If you're searching for holiday deals in Ireland for a short break, you're sure to want to cram as much into your time on the Emerald Isle as possible. However, this doesn't mean only visiting the famous tourist attractions, as there are plenty of hidden gems to discover.
From ancient island settlements to a dollhouse as ornate as a real palace, there are plenty of quirky attractions to check out. Here are some of my favourites.
Our love of toys doesn't come to an abrupt end the moment we turn 18, so whether or not you're travelling with kids it's worth indulging your passion for playthings by paying a visit to the Museum of Childhood in Wicklow. Inside is a very special toy indeed.
Tara's Palace is just as luxurious as Versailles or Blenheim Palace - but you'll struggle to walk through its ornate hallways. That's because it has been built especially for dolls - and you'll be jealous of all the finery they are surrounded by when you peek through the windows.
Each one of the 22 rooms is fit for royalty and decked out with miniature furniture that wouldn't look out of place in Buckingham Palace. There are even some real antiques here, like the tiny wooden carvings that were whittled by the prisoners of the Napoleonic war using bones they saved from their rations.
This dollhouse has a fascinating history of its own, beginning in the early 1900s when a similar miniature house was commissioned that would take several years to build and was called Titania's Palace. For years it was put on tour to raise money for children's charities, but in 1967 it was auctioned at Christies and moved to England, before later being bought by Legoland and travelling to Denmark.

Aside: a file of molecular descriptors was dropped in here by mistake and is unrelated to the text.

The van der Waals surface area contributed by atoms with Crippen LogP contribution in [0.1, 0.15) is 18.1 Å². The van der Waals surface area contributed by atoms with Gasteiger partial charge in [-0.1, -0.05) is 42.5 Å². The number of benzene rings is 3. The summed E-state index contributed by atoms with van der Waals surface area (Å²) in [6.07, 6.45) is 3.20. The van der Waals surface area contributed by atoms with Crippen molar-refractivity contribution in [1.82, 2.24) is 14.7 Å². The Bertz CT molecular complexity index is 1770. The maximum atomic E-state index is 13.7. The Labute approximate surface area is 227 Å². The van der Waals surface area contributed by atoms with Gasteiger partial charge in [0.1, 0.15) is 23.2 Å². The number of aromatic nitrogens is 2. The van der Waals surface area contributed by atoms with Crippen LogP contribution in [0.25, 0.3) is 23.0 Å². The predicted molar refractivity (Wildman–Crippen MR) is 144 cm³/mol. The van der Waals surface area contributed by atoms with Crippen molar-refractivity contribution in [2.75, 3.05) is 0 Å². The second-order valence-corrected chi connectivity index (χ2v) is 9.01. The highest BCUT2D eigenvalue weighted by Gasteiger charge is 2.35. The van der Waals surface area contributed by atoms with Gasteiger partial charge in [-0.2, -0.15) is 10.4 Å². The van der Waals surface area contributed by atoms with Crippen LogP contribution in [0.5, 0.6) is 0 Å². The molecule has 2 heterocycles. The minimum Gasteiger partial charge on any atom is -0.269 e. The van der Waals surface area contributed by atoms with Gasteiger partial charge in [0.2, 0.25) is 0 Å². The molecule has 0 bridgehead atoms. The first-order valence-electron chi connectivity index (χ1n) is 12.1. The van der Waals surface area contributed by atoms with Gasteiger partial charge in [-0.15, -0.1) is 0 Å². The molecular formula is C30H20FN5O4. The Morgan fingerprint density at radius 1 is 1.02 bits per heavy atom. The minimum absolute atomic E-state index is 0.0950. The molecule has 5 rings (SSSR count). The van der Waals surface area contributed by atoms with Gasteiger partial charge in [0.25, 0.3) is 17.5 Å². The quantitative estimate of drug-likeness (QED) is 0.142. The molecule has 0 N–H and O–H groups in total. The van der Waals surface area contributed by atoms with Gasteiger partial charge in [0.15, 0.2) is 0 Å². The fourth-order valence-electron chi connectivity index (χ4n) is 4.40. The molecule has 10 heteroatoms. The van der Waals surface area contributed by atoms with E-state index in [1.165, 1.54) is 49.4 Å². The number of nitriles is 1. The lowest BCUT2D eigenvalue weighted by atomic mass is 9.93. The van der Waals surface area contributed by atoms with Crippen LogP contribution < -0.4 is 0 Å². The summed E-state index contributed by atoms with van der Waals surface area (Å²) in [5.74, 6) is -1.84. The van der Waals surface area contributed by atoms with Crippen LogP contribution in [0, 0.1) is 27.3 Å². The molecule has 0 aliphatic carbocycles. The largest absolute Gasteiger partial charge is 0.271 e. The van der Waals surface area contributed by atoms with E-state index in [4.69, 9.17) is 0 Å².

As a result, a new palace was commissioned, built using the same traditional craftsmanship and based on three real stately homes in Ireland. The result is simply breathtaking, so if you're staying in Wicklow be sure to make time to see it.
Forty Foot Pool
Who doesn't like taking a dip in the sea when they go on holiday? The waters around Ireland may be a little brisk but there are parts of the country where splashing in the waves is a tradition that has been going on for generations.
Just outside Dublin is Sandy Cove, home of the Forty Foot Pool. This former gentlemen's swimming club is actually little more than a set of stone steps down to the sea but for decades men have come here to dive into the refreshing waves. Today it is open to everyone and is a great way to experience a slice of Irish history while taking a dip as well. However, keep in mind that during the mornings it is male-only swimming and also open to nudists.
Stand on the Iveragh Peninsula - or Ring of Kerry - in the county of Kerry and look out over the Atlantic, you will see Skellig Michael. This island could not look more remote, appearing as little more that a lump of rock peeking out of the waves.
Yet, centuries ago people lived here, earning it the status of a UNESCO World Heritage Site. The rugged isle is home to one of the best-preserved monastic Christian outposts in the world, meaning it has played an important role in the religion's history. Nearby is Small Skellig, where 27,000 pairs of gannets live.